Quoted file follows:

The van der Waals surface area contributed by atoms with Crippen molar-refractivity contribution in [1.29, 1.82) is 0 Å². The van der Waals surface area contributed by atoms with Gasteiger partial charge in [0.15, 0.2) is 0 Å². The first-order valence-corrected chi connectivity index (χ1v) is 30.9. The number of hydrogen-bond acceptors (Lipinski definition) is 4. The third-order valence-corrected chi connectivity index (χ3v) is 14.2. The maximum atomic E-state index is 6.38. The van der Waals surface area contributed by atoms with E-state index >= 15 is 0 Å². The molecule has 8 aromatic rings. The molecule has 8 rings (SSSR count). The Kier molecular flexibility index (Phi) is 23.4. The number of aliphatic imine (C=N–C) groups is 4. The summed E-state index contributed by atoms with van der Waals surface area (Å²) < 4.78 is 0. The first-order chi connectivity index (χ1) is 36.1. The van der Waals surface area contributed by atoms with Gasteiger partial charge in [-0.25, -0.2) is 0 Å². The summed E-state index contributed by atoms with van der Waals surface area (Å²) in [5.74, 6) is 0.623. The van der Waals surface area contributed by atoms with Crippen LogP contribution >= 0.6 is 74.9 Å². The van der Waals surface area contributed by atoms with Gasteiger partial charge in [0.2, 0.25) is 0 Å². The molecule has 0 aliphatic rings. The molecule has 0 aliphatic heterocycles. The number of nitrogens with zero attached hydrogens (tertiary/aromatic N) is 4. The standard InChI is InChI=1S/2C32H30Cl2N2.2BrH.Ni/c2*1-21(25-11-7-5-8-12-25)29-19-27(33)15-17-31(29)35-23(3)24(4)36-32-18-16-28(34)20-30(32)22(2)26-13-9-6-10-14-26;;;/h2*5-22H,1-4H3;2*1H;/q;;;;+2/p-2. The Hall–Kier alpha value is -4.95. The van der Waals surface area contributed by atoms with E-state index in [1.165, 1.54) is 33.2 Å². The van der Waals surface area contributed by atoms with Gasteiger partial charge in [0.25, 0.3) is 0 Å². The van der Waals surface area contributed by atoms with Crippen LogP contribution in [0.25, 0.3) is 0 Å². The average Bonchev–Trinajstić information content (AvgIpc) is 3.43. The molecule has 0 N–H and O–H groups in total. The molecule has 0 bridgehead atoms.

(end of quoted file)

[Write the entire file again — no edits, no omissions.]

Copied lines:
The van der Waals surface area contributed by atoms with Crippen molar-refractivity contribution in [1.29, 1.82) is 0 Å². The van der Waals surface area contributed by atoms with Gasteiger partial charge in [0.15, 0.2) is 0 Å². The first-order valence-corrected chi connectivity index (χ1v) is 30.9. The number of hydrogen-bond acceptors (Lipinski definition) is 4. The third-order valence-corrected chi connectivity index (χ3v) is 14.2. The maximum atomic E-state index is 6.38. The van der Waals surface area contributed by atoms with E-state index >= 15 is 0 Å². The molecule has 8 aromatic rings. The molecule has 8 rings (SSSR count). The Kier molecular flexibility index (Phi) is 23.4. The number of aliphatic imine (C=N–C) groups is 4. The summed E-state index contributed by atoms with van der Waals surface area (Å²) < 4.78 is 0. The first-order chi connectivity index (χ1) is 36.1. The van der Waals surface area contributed by atoms with Gasteiger partial charge in [-0.25, -0.2) is 0 Å². The summed E-state index contributed by atoms with van der Waals surface area (Å²) in [5.74, 6) is 0.623. The van der Waals surface area contributed by atoms with Crippen LogP contribution >= 0.6 is 74.9 Å². The van der Waals surface area contributed by atoms with Gasteiger partial charge in [0.2, 0.25) is 0 Å². The molecule has 0 aliphatic rings. The molecule has 0 aliphatic heterocycles. The number of nitrogens with zero attached hydrogens (tertiary/aromatic N) is 4. The standard InChI is InChI=1S/2C32H30Cl2N2.2BrH.Ni/c2*1-21(25-11-7-5-8-12-25)29-19-27(33)15-17-31(29)35-23(3)24(4)36-32-18-16-28(34)20-30(32)22(2)26-13-9-6-10-14-26;;;/h2*5-22H,1-4H3;2*1H;/q;;;;+2/p-2. The Hall–Kier alpha value is -4.95. The van der Waals surface area contributed by atoms with E-state index in [1.165, 1.54) is 33.2 Å². The van der Waals surface area contributed by atoms with Gasteiger partial charge in [0.25, 0.3) is 0 Å². The van der Waals surface area contributed by atoms with Crippen LogP contribution in [0.25, 0.3) is 0 Å². The average Bonchev–Trinajstić information content (AvgIpc) is 3.43. The molecule has 0 N–H and O–H groups in total. The molecule has 0 bridgehead atoms.